When the world went to hell, and people went freaking bonkers, there was a lot of looting. To survive, I had to get to food and water. Doors aren’t a barrier for me—nor are locks. Most of my new…uh…talents came when I needed something; with no warning at all.
Off on a tangent again. Keep me on track, peeps. Okay, so what am I going to do with all these people? As I said a while ago, I’m not a doctor.
I took a count of the people lying in the room. There were twenty. Men, women, and children. They looked like they were in pretty crappy shape, too. Most seemed to have been in some kind of fight, as their clothes were torn, and they were bruised.
Why were they here? I didn’t have the first clue. Obviously, someone had brought them here, and either sedated them, or found another means to knock ‘em out. That meant they’d probably be back. I glanced around the room, but I was at the only entrance.
I guess I didn’t tell you why I was in the warehouse. I sort of get feelings sometimes. But that’s not a new ability or anything. I’ve always sensed things. Something just felt wrong about this building.
The city is mostly deserted at night now. It’s just not safe to be out. I really expected to just find a group of people holed up together or something. People tried to stay in groups—safety in numbers and all that.
Of course, I don’t stay with large group. It would be too hard to hide my abilities. What was left of the government rounded up people that showed any kind of ability—saying that perhaps they could help and had said there was a radiation sickness causing the abilities. My parents had bought into that crap. I knew better. I could sense the fear in the places where those with abilities were being held—even before I knew for sure by being taken to one myself.
There were camps set up in all major cities—the people with any type of known ability sent to one. X-Men type of abilities were more common now after the Pulse. In those first days, the government had initiated martial law. They’d driven down streets in tanks with blow horns warning people to turn in anyone with abilities—for their own safety. Read that as: we want you where we can watch you.
My parents had been quick to turn me over—not wanting me harmed, they’d said. More like they were afraid of me.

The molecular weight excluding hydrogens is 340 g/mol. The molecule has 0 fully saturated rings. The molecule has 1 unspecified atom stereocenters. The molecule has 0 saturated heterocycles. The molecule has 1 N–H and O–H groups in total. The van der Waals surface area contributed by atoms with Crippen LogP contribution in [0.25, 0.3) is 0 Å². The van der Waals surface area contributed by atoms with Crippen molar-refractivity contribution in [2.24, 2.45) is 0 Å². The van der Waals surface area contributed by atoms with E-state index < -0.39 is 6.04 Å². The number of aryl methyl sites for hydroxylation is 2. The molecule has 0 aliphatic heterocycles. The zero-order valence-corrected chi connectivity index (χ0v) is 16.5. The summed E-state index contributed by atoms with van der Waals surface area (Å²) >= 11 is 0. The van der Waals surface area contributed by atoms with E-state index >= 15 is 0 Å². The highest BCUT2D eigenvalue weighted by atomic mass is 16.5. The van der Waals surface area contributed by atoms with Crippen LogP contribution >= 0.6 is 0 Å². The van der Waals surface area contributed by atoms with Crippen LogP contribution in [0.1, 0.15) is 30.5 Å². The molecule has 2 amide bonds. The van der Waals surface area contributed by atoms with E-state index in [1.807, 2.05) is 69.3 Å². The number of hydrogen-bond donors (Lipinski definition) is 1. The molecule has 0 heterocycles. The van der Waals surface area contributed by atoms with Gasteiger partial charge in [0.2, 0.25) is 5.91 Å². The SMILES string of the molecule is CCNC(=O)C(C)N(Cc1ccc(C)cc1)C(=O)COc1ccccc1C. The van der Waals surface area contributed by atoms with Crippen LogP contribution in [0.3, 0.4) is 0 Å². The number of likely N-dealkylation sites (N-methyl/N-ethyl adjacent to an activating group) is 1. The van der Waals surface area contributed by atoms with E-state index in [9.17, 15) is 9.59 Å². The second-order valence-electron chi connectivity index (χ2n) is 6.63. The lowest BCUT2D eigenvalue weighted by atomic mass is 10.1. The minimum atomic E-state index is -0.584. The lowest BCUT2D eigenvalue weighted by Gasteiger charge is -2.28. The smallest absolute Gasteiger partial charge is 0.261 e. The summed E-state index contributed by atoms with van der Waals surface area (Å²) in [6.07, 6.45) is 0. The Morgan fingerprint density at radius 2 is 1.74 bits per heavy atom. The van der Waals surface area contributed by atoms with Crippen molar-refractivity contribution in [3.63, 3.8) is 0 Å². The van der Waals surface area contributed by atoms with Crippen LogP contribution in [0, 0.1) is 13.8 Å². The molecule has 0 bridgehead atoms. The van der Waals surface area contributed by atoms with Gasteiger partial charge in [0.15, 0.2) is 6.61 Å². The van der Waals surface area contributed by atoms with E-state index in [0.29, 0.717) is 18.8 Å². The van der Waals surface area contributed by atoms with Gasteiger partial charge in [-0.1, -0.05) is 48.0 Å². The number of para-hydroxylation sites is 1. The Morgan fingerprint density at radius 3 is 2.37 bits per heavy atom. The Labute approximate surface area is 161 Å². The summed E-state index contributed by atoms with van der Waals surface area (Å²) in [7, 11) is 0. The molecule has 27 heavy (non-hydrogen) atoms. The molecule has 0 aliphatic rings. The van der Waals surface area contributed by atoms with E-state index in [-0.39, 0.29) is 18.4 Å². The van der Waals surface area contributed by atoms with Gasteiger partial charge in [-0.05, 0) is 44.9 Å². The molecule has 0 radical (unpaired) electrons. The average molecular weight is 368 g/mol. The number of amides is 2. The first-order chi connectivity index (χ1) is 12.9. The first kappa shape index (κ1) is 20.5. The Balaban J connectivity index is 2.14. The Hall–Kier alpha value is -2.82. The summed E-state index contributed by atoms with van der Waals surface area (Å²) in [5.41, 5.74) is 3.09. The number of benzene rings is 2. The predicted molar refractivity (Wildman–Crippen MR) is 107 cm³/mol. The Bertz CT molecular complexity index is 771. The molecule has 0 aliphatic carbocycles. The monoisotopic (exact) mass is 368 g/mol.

It hadn’t been difficult to make the camp guards believe I was not supposed to be there. I just told them to let me out and they did. That was when I discovered that little fun ability. Remember what I said; necessity is the mother of invention.
Now, you’re probably wondering why I didn’t get everyone else out, too. I wanted to. But, after a few days in the awful camp, I realized that some of the people there did need kept away from others. A lot of the people had been enough to scare me. Abilities were one thing—but some of these people just seemed to be crazy. I have no idea why. To be honest, that kind of scares me big-time. In the back of my mind, I’m afraid I’ll go nuts, too.
So, you might be asking yourself what I’ve been doing for two years. I’ve been surviving. I’ve been searching for Lisandra. I’ve been helping people when I could. A small of us are hidden outside the city. There are a lot of rural areas where people are just trying to stay hidden until the world gets somewhere near normal again.
But, there are also a lot of people that are crazy. I mentioned that, right? As I looked around the room, I figured I’d probably stumbled on some more of the crazies. What in the world could anyone possibly want with these people otherwise?
Things were bad—really bad—but we hadn’t resorted to cannibalism yet, sheesh. Were they people like me with abilities? The government was offering rewards for turning in people now. The reward, you ask. Food. Safety. The things that every living soul in the world needs. Being allowed into one of the protected areas could mean the difference between life and death.
To say it isn’t safe out there is an understatement. The first weeks were bad, but instead of learning to gradually adjust to the abrupt shift to the Dark Ages, people had gone freaking insane. Everyone was afraid of people with abilities. Those without them were preyed on by the people with powers. That’s what we’re called, by the way. Really original. We’re the Powers. I mean—couldn’t they have come up with something brilliant to call us? I think they figured that term would make people more willing to turn them in way back in the beginning. I mean, who really wants to think that the man standing next to you might make you give him all your money or your food? No one. Exactly. See why those of us with abilities keep them quiet when we can?